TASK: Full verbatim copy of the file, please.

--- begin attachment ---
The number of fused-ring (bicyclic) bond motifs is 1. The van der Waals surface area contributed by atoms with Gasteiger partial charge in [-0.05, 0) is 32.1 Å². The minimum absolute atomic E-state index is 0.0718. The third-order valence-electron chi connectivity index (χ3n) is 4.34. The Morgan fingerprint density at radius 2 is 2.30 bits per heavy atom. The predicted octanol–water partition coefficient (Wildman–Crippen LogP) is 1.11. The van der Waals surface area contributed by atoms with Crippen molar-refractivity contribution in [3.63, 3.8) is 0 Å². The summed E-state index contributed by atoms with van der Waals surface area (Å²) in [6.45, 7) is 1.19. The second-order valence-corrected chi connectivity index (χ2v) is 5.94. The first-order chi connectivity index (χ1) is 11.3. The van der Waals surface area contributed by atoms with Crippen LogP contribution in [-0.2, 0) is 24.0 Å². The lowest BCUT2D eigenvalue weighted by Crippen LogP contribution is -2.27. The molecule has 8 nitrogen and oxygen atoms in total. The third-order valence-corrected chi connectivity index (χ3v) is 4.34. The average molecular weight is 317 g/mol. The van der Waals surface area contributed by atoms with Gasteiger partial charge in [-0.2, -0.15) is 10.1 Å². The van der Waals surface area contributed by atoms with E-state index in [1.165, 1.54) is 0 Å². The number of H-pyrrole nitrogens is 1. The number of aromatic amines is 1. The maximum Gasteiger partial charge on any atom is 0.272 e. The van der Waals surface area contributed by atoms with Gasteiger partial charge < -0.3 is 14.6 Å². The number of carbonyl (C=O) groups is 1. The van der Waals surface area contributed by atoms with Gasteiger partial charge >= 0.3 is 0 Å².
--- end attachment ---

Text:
The number of fused-ring (bicyclic) bond motifs is 1. The van der Waals surface area contributed by atoms with Gasteiger partial charge in [-0.05, 0) is 32.1 Å². The minimum absolute atomic E-state index is 0.0718. The third-order valence-electron chi connectivity index (χ3n) is 4.34. The Morgan fingerprint density at radius 2 is 2.30 bits per heavy atom. The predicted octanol–water partition coefficient (Wildman–Crippen LogP) is 1.11. The van der Waals surface area contributed by atoms with Crippen molar-refractivity contribution in [3.63, 3.8) is 0 Å². The summed E-state index contributed by atoms with van der Waals surface area (Å²) in [6.45, 7) is 1.19. The second-order valence-corrected chi connectivity index (χ2v) is 5.94. The first-order chi connectivity index (χ1) is 11.3. The van der Waals surface area contributed by atoms with Crippen LogP contribution in [-0.2, 0) is 24.0 Å². The lowest BCUT2D eigenvalue weighted by Crippen LogP contribution is -2.27. The molecule has 8 nitrogen and oxygen atoms in total. The third-order valence-corrected chi connectivity index (χ3v) is 4.34. The average molecular weight is 317 g/mol. The van der Waals surface area contributed by atoms with Gasteiger partial charge in [-0.2, -0.15) is 10.1 Å². The van der Waals surface area contributed by atoms with E-state index in [1.165, 1.54) is 0 Å². The number of H-pyrrole nitrogens is 1. The number of aromatic amines is 1. The maximum Gasteiger partial charge on any atom is 0.272 e. The van der Waals surface area contributed by atoms with Gasteiger partial charge < -0.3 is 14.6 Å². The number of carbonyl (C=O) groups is 1. The van der Waals surface area contributed by atoms with Gasteiger partial charge >= 0.3 is 0 Å².